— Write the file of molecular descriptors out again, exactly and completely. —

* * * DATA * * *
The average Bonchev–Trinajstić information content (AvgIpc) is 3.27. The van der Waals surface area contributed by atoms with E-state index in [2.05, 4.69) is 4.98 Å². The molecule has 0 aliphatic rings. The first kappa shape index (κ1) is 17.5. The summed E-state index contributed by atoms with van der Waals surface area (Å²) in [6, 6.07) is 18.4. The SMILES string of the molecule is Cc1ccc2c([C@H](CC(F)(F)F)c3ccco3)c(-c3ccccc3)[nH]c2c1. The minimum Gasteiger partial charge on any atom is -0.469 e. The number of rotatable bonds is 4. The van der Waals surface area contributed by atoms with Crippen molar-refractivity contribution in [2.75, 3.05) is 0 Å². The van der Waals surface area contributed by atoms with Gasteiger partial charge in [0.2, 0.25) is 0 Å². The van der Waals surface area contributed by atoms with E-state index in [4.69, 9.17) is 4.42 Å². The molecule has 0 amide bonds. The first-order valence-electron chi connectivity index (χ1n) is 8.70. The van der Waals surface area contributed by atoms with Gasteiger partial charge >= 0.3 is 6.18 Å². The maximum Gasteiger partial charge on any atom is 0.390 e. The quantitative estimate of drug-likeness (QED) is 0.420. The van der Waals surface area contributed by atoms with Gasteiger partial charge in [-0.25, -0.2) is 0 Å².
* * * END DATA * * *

The average Bonchev–Trinajstić information content (AvgIpc) is 3.27. The van der Waals surface area contributed by atoms with E-state index in [2.05, 4.69) is 4.98 Å². The molecule has 0 aliphatic rings. The first kappa shape index (κ1) is 17.5. The summed E-state index contributed by atoms with van der Waals surface area (Å²) in [6, 6.07) is 18.4. The SMILES string of the molecule is Cc1ccc2c([C@H](CC(F)(F)F)c3ccco3)c(-c3ccccc3)[nH]c2c1. The minimum Gasteiger partial charge on any atom is -0.469 e. The number of rotatable bonds is 4. The van der Waals surface area contributed by atoms with Crippen molar-refractivity contribution in [2.75, 3.05) is 0 Å². The van der Waals surface area contributed by atoms with Gasteiger partial charge in [0.2, 0.25) is 0 Å². The van der Waals surface area contributed by atoms with E-state index in [4.69, 9.17) is 4.42 Å². The molecule has 0 amide bonds. The first-order valence-electron chi connectivity index (χ1n) is 8.70. The van der Waals surface area contributed by atoms with Gasteiger partial charge >= 0.3 is 6.18 Å². The maximum Gasteiger partial charge on any atom is 0.390 e. The quantitative estimate of drug-likeness (QED) is 0.420. The van der Waals surface area contributed by atoms with Gasteiger partial charge in [-0.25, -0.2) is 0 Å².